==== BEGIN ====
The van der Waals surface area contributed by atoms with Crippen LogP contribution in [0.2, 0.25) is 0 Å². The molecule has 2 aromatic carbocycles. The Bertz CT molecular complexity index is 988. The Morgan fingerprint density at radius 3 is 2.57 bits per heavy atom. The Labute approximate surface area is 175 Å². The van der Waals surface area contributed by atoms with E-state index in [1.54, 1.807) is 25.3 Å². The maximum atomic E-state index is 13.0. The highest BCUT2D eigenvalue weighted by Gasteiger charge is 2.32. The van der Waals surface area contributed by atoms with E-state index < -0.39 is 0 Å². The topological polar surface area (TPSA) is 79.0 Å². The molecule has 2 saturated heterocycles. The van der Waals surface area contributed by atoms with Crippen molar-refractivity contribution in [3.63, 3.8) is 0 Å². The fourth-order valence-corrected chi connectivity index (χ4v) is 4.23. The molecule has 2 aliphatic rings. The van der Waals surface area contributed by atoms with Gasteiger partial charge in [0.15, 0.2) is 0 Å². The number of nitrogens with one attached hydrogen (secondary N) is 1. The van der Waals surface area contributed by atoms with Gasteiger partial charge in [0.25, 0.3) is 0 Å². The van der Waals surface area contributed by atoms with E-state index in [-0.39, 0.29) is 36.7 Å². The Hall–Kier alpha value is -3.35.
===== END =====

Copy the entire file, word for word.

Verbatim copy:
The van der Waals surface area contributed by atoms with Crippen LogP contribution in [0.2, 0.25) is 0 Å². The molecule has 2 aromatic carbocycles. The Bertz CT molecular complexity index is 988. The Morgan fingerprint density at radius 3 is 2.57 bits per heavy atom. The Labute approximate surface area is 175 Å². The van der Waals surface area contributed by atoms with E-state index in [1.54, 1.807) is 25.3 Å². The maximum atomic E-state index is 13.0. The highest BCUT2D eigenvalue weighted by Gasteiger charge is 2.32. The van der Waals surface area contributed by atoms with E-state index < -0.39 is 0 Å². The topological polar surface area (TPSA) is 79.0 Å². The molecule has 2 saturated heterocycles. The van der Waals surface area contributed by atoms with Crippen molar-refractivity contribution in [3.63, 3.8) is 0 Å². The fourth-order valence-corrected chi connectivity index (χ4v) is 4.23. The molecule has 2 aliphatic rings. The van der Waals surface area contributed by atoms with Gasteiger partial charge in [0.15, 0.2) is 0 Å². The number of nitrogens with one attached hydrogen (secondary N) is 1. The van der Waals surface area contributed by atoms with Gasteiger partial charge in [0.25, 0.3) is 0 Å². The van der Waals surface area contributed by atoms with E-state index in [-0.39, 0.29) is 36.7 Å². The Hall–Kier alpha value is -3.35.